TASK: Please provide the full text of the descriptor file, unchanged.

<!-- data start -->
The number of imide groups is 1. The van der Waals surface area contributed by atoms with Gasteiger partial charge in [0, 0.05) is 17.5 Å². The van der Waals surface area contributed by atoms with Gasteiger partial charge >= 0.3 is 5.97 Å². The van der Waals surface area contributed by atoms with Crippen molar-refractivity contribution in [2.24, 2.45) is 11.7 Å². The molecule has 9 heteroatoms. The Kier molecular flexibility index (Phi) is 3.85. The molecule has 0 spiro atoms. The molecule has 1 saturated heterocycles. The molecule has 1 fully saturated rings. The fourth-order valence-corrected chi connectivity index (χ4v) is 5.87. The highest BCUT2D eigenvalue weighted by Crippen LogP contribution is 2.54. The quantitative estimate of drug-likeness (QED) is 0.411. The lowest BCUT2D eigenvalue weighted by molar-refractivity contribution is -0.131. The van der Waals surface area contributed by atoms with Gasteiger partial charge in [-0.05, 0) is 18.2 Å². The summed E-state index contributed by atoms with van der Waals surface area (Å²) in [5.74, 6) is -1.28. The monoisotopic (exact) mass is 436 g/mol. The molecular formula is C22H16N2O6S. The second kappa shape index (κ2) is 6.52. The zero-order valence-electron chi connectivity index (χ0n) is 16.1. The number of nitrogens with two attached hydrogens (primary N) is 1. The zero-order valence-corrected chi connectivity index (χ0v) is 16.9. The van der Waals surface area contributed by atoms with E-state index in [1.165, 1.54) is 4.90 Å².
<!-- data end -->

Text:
The number of imide groups is 1. The van der Waals surface area contributed by atoms with Gasteiger partial charge in [0, 0.05) is 17.5 Å². The van der Waals surface area contributed by atoms with Gasteiger partial charge >= 0.3 is 5.97 Å². The van der Waals surface area contributed by atoms with Crippen molar-refractivity contribution in [2.24, 2.45) is 11.7 Å². The molecule has 9 heteroatoms. The Kier molecular flexibility index (Phi) is 3.85. The molecule has 0 spiro atoms. The molecule has 1 saturated heterocycles. The molecule has 1 fully saturated rings. The fourth-order valence-corrected chi connectivity index (χ4v) is 5.87. The highest BCUT2D eigenvalue weighted by Crippen LogP contribution is 2.54. The quantitative estimate of drug-likeness (QED) is 0.411. The lowest BCUT2D eigenvalue weighted by molar-refractivity contribution is -0.131. The van der Waals surface area contributed by atoms with Gasteiger partial charge in [-0.05, 0) is 18.2 Å². The summed E-state index contributed by atoms with van der Waals surface area (Å²) in [5.74, 6) is -1.28. The monoisotopic (exact) mass is 436 g/mol. The molecular formula is C22H16N2O6S. The second kappa shape index (κ2) is 6.52. The zero-order valence-electron chi connectivity index (χ0n) is 16.1. The number of nitrogens with two attached hydrogens (primary N) is 1. The zero-order valence-corrected chi connectivity index (χ0v) is 16.9. The van der Waals surface area contributed by atoms with E-state index in [1.165, 1.54) is 4.90 Å².